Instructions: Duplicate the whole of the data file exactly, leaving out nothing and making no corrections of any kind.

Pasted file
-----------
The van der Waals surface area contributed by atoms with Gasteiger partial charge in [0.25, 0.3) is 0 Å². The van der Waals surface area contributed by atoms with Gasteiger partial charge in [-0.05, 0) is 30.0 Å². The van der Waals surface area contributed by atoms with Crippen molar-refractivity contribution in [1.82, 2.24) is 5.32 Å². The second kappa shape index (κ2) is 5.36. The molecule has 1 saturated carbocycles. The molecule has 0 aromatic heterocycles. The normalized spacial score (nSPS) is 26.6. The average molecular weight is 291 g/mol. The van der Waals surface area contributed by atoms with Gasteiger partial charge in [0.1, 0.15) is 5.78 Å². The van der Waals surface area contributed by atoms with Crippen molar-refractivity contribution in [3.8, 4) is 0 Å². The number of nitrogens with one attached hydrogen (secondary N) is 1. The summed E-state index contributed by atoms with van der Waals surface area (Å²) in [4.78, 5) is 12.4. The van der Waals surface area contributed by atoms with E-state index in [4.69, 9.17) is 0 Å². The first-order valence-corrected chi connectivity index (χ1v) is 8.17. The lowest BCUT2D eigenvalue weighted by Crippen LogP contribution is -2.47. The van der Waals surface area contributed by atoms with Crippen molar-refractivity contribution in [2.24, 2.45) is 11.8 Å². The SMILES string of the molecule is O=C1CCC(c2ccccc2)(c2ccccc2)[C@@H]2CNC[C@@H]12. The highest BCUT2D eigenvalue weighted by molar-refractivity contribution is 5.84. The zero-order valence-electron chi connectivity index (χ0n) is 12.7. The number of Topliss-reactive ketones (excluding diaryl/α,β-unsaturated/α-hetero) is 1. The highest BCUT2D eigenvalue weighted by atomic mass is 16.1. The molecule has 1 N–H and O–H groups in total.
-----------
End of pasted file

The van der Waals surface area contributed by atoms with Gasteiger partial charge in [0.25, 0.3) is 0 Å². The van der Waals surface area contributed by atoms with Gasteiger partial charge in [-0.05, 0) is 30.0 Å². The van der Waals surface area contributed by atoms with Crippen molar-refractivity contribution in [1.82, 2.24) is 5.32 Å². The second kappa shape index (κ2) is 5.36. The molecule has 1 saturated carbocycles. The molecule has 0 aromatic heterocycles. The normalized spacial score (nSPS) is 26.6. The average molecular weight is 291 g/mol. The van der Waals surface area contributed by atoms with Gasteiger partial charge in [0.1, 0.15) is 5.78 Å². The van der Waals surface area contributed by atoms with Crippen molar-refractivity contribution in [3.8, 4) is 0 Å². The number of nitrogens with one attached hydrogen (secondary N) is 1. The summed E-state index contributed by atoms with van der Waals surface area (Å²) in [4.78, 5) is 12.4. The van der Waals surface area contributed by atoms with E-state index in [4.69, 9.17) is 0 Å². The first-order valence-corrected chi connectivity index (χ1v) is 8.17. The lowest BCUT2D eigenvalue weighted by Crippen LogP contribution is -2.47. The van der Waals surface area contributed by atoms with Crippen molar-refractivity contribution in [2.24, 2.45) is 11.8 Å². The SMILES string of the molecule is O=C1CCC(c2ccccc2)(c2ccccc2)[C@@H]2CNC[C@@H]12. The highest BCUT2D eigenvalue weighted by molar-refractivity contribution is 5.84. The zero-order valence-electron chi connectivity index (χ0n) is 12.7. The number of Topliss-reactive ketones (excluding diaryl/α,β-unsaturated/α-hetero) is 1. The highest BCUT2D eigenvalue weighted by atomic mass is 16.1. The molecule has 1 N–H and O–H groups in total.